L-R Eleanor Methven (Lady Britomart), Gerard Byrne (Morrison), Marty Rea (Adolphus Cusins), Clare Dunne (Barbara), Liz Fitzgibbon (Sarah) and Aonghus Óg McAnally (Charles Lomax) in Major Barbara by Bernard Shaw. Directed by Annabelle Comyn. Photography by Ros Kavanagh




And of course there were many other productions of Shaw’s plays

around the world, and we regret that we haven’t space to mention

them all.  You can get notices of them by subscribing to

Google Alerts at .








sponsored by Stevenson University in Baltimore, included

Shaw Sessions co-sponsored by the ISS that were coordinated

by Professor Tony Stafford of the University of Texas El Paso.  

More Shaw Sessions are scheduled for the CDC in Baltimore

 in April of 2014 (deadline past). To submit paper proposals

for 2015, write to “Tony Stafford”<> by

December 1 of 2014.  For CDC information and to register,

 go to

when that becomes available. 





LONDON (17-22 June 2013), co-sponsored by the ISS, the

Shaw Society UK, and the National Trust, was organized on the

academic side by Richard Dietrich and Michael O’Hara of

the ISS, all local arrangements being made by Sue Morgan,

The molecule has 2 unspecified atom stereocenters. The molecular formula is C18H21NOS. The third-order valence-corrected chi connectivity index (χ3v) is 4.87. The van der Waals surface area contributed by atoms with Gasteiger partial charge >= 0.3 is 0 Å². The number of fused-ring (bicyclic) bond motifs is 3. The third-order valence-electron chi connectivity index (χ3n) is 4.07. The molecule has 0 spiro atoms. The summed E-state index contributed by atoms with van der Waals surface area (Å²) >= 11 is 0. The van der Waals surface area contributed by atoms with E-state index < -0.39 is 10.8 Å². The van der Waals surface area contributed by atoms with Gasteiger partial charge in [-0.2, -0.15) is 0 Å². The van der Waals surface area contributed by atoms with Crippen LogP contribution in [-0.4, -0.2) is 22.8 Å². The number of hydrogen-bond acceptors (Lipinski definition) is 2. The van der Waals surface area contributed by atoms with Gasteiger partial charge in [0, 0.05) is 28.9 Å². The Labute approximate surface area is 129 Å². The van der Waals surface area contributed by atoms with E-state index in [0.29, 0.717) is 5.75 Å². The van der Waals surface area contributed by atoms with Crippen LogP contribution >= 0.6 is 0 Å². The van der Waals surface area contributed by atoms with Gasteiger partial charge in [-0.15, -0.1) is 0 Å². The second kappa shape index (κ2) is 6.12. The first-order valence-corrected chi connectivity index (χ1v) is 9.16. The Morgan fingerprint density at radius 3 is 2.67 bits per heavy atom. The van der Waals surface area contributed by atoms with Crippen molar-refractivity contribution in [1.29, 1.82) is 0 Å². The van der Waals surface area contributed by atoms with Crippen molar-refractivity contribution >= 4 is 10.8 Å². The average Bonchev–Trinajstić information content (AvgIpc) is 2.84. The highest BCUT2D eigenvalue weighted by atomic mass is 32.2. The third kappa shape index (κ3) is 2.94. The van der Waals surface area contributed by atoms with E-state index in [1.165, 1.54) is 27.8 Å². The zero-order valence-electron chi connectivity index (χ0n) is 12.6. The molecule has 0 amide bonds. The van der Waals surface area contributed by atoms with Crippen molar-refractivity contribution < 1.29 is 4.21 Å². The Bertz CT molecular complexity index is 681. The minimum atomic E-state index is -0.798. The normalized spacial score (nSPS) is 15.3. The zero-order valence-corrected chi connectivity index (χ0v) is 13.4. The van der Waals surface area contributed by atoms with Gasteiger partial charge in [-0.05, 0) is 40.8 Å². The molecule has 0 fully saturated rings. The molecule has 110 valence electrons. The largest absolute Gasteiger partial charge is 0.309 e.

House Steward at Shaw’s Corner, Lizzie Dunford, Assistant

House Steward, and Evelyn Ellis, liaison with the UK

Shaw Society. See

for details.  (Photo to the right shows a meeting after

the conference of the - ahem - Executive Committee).


Exec Committee 25%



(July 26-28, 2013),

The meeting at the Shaw Festival in Niagara-on-the-Lake,

Ontario and co-sponsored by the ISS and the Shaw Festival,

was coordinated  by Professor Brad Kent of the ISS and

Suzanne Merriam for the Shaw Festival.  After a Friday

reception and keynote address by David Staller on ‘Shaw’s

Imposing Stage Directions: To use or not to use’ came a

viewing of Major Barbara at the Royal George Theatre.

Saturday saw papers delivered by Christopher Wixson,

Shoko Matsumoto, Manisha Anand Patil, and Brigitte Bogar,

followed by an Actors’ Panel on Major Barbara and a matinee

of Shaw’s Geneva (in an adaptation by John Murrell retitled

 Peace in Our Time – A Comedy ) at the Court House Theatre,

concluding with a chat with ensemble members.   Sunday featured

papers by Tony Stafford, Matthew Yde, Kay Li, Mark Lepitre,

 Ellen Dolgin, Courtney Maika, Charles Del Dotto, John McInerney,

and Al Carpenter. Chairing sessions were Richard Dietrich,

Ellen Dolgin, Michael O’Hara, Christopher Wixson, and

Michel Pharand.  The Symposium concluded with the